Doggy Love

i’m willing to eat your dis / once
because you are a kid
and don’t know any better / yet

watch as i pull / a long pink balloon
from my mouth / blow it up
twist it into a doggy for you

you will play with your doggy
for five minutes
until you turn away your attention
and your doggy falls
to the grass / pop

i’m willing to eat your sadness
over and over every day
if i have to
because i love you

you ask for another doggy
but i am out of balloons

i offer you a hug instead
it helps calm your tears
but it doesn’t make you happy
and we both know it

but the hug makes me happy

* * * * *

This poem was written in response to three prompts: one, a love poem at Poetic Asides, a poem beginning “I’m willing to eat…” from We Write Poems, and one in which you pull a small object out of your mouth from Big Tent Poetry.

The inspiration for this poem came when I was reading “Willing to Eat Worms” by Amy Barlow Liberatore at her blog, Sharp Little Pencil. Thanks for the inspiration, Amy.

Richard (aka Mr. Walker)

19 thoughts on “Doggy Love

  1. Interesting here to have responded, enjoined three prompts together, and within the poem there is a musical quality, a choral effect. I like that in particular very much. Thanks for contributing this poem to us.

    I think this actually might make an intriguing prompt to do for the community at some time.


  2. Love the “i’m willing to eat your sadness” line…..
    I pray that your children recognize what a great thing that is…a parent willing to “eat their sadness”…not just CREATE their sadness………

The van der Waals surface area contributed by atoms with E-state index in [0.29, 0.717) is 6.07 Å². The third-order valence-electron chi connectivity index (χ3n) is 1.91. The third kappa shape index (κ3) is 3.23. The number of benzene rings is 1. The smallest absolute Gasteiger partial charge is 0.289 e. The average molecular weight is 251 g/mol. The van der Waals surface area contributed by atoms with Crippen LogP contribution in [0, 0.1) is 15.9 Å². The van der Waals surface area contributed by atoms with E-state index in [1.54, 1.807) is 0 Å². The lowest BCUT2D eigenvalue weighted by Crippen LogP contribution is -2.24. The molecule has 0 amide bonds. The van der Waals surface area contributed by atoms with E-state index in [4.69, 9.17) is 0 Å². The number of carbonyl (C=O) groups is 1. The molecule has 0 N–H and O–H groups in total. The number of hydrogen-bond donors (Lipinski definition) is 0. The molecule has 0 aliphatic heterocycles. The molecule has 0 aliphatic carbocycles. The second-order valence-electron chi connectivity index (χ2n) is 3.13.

3. Wow! You amazing, amazing people. Thank you so much for your kind words.

    Neil, I don’t know what to say. I’m glad you liked it and that you thought it had a musical quality.

    Stan, thanks. I’m glad you liked my combination.

    Ron, thank you. “Adept” is such a lovely word.

    Kim, thank you. I was inspired by Amy’s poem about her love for her daughter.

    Pamela, as always, thank you. I didn’t consciously set out to do three prompts, but this poem seemed to call for it.

    Amy, thanks. That’s the first line I wrote in my head, but it ended up starting somewhere else. Thanks for getting “patience” out of it; that’s how I imagined the father in the poem (who could just as easily be a mother).

    Judy, thank you so much for your heartfelt and thoughtful comments. You’re absolutely write about being with them being the biggest treasure.

    Linda, thanks. I thought about leaving the word “love” out of the poem entirely, but it didn’t seem right to me. I think you have to say it and show it.

    Paula, me too. My children are six and nine, so they don’t get it yet. I hope that someday they’ll read poems like this one and understand.


  4. Kelly, thank you. I was tempted to write an anti-love poem instead, because like you my love poems usually end up sappy. I think the other prompts I used helped me focus this one into something that worked.

    Irene, thanks. That line was actually the first one that came into my head; it was the genesis of this poem.

    Mike, thanks. I agree, hugs have great power. Thanks, I agree, love does need to be included, always. Couldn’t say it better myself, so I just repeated what you said.


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